The least expensive bronze plan was not a provider-owned plan in 10 of the 12 counties that HealthPocket examined. The biggest premium difference was in Bernalillo County, NM, where the cheapest bronze provider-owned plan was $67.79 more expensive per month than the cheapest bronze plan not owned by a provider. However in Maricopa County, AZ, the least expensive bronze plan was a provider-owned plan, and it was $23.46 cheaper per month than the least expensive bronze plan not owned by a provider.
Lowest Premiums for Provider-Owned vs. Non-Provider-Owned Bronze Plans
|State||County||Lowest Premium for Provider-Owned Bronze Plan||Lowest Premium for Non-Provider-Owned Bronze Plan||Difference Between Premiums|
|VA||Virginia Beach City||$234.33||$218.33||-$16.00|
For silver plans, the most popular health plans in the 2015 Obamacare marketplace, the least expensive provider-owned plans were $27.33 per month more expensive on average than the least expensive plans not owned by providers. The premium difference was higher for gold plans ($39.88), but lower for bronze plans ($24.79).
In 8 of the 12 counties, the cheapest silver plan was not a provider-owned plan. Among those eight counties, Fulton County, GA had the greatest premium difference of $75.32 per month between the cheapest silver provider-owned and non-provider-owned plans. Among the four counties where a provider-owned plan was the cheapest silver plan, Waukesha County, WI was the only county where the monthly premium difference ($25.43) exceeded $10.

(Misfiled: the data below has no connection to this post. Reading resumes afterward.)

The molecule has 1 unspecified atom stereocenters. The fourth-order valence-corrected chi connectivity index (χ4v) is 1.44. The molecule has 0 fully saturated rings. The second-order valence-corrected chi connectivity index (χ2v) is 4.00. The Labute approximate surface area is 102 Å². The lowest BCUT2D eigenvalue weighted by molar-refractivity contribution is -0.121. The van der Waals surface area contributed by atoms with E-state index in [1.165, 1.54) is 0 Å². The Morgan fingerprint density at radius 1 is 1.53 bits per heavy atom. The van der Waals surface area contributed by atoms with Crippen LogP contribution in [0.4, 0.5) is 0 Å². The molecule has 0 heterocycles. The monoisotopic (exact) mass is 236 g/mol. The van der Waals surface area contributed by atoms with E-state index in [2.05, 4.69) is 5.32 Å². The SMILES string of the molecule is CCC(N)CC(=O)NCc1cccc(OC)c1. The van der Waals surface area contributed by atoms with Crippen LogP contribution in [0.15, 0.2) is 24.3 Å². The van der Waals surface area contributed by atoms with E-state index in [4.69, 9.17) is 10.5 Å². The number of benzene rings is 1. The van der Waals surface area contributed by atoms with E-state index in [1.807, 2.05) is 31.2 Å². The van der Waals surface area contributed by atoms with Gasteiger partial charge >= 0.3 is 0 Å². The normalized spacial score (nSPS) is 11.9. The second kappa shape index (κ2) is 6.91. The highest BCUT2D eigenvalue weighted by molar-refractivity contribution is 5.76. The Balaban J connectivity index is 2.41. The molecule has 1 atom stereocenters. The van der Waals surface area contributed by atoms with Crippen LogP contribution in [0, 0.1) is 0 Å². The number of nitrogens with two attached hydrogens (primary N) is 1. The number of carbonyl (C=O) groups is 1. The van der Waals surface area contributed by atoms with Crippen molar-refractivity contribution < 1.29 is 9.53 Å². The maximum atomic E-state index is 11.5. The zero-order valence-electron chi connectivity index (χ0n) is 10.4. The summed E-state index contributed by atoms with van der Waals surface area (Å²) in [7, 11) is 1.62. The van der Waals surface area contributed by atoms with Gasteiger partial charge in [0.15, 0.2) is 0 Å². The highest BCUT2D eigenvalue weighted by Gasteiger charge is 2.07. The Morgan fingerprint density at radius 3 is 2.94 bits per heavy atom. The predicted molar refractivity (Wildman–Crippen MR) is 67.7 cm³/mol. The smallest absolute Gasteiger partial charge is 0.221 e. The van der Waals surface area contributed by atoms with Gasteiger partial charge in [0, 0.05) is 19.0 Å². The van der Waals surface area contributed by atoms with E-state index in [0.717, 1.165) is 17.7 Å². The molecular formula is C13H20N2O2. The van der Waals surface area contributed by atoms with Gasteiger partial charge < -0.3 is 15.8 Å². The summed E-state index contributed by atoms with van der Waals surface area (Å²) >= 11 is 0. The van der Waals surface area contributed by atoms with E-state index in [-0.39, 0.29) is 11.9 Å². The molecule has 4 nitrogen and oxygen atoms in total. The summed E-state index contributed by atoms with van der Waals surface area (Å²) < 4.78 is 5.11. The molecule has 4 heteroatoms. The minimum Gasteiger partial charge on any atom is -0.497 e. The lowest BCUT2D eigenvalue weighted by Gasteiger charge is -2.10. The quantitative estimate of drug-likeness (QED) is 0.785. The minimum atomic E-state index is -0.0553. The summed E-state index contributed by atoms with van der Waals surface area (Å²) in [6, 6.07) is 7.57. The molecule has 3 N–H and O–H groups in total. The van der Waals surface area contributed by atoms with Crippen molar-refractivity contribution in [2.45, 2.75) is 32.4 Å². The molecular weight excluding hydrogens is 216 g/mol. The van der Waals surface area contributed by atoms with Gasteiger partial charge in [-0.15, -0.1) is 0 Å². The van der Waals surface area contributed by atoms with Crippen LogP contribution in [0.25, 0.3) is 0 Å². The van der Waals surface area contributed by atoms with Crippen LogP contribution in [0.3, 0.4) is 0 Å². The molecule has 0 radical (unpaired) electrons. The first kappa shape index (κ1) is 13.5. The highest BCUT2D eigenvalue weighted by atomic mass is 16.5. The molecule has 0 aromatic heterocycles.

Lowest Premiums for Provider-Owned vs. Non-Provider-Owned Silver Plans
|State||County||Lowest Premium for Provider-Owned Silver Plan||Lowest Premium for Non-Provider-Owned Silver Plan||Difference Between Premiums|
|VA||Virginia Beach City||$285.40||$287.03||$1.63|
The cheapest gold plan was a provider-owned plan in only 2 of the 12 counties that HealthPocket examined. In both counties where the cheapest gold plan was a provider-owned plan, the difference between the premiums for the least expensive gold provider-owned and non-provider-owned plans was less than $10 a month. Among the ten counties where the cheapest gold plan was not a provider-owned plan, the greatest premium difference was $127.01 per month in Oklahoma County, OK.
Lowest Premiums for Provider-Owned vs. Non-Provider-Owned Gold Plans
|State||County||Lowest Premium for Provider-Owned Gold Plan||Lowest Premium for Non-Provider-Owned Gold Plan||Difference Between Premiums|
|VA||Virginia Beach City||$360.54||$350.70||-$9.84|
Only 3 of the 12 counties had provider-owned platinum plans, and 10 of the 12 counties had platinum plans not owned by providers. There were just 2 counties that had both provider-owned and non-provider-owned platinum plans: Wayne County, MI and Allegheny County, PA. The cheapest provider-owned platinum plan was $72.34 more expensive than the cheapest platinum plan not owned by a provider in Wayne County, but $33.80 less expensive in Allegheny County.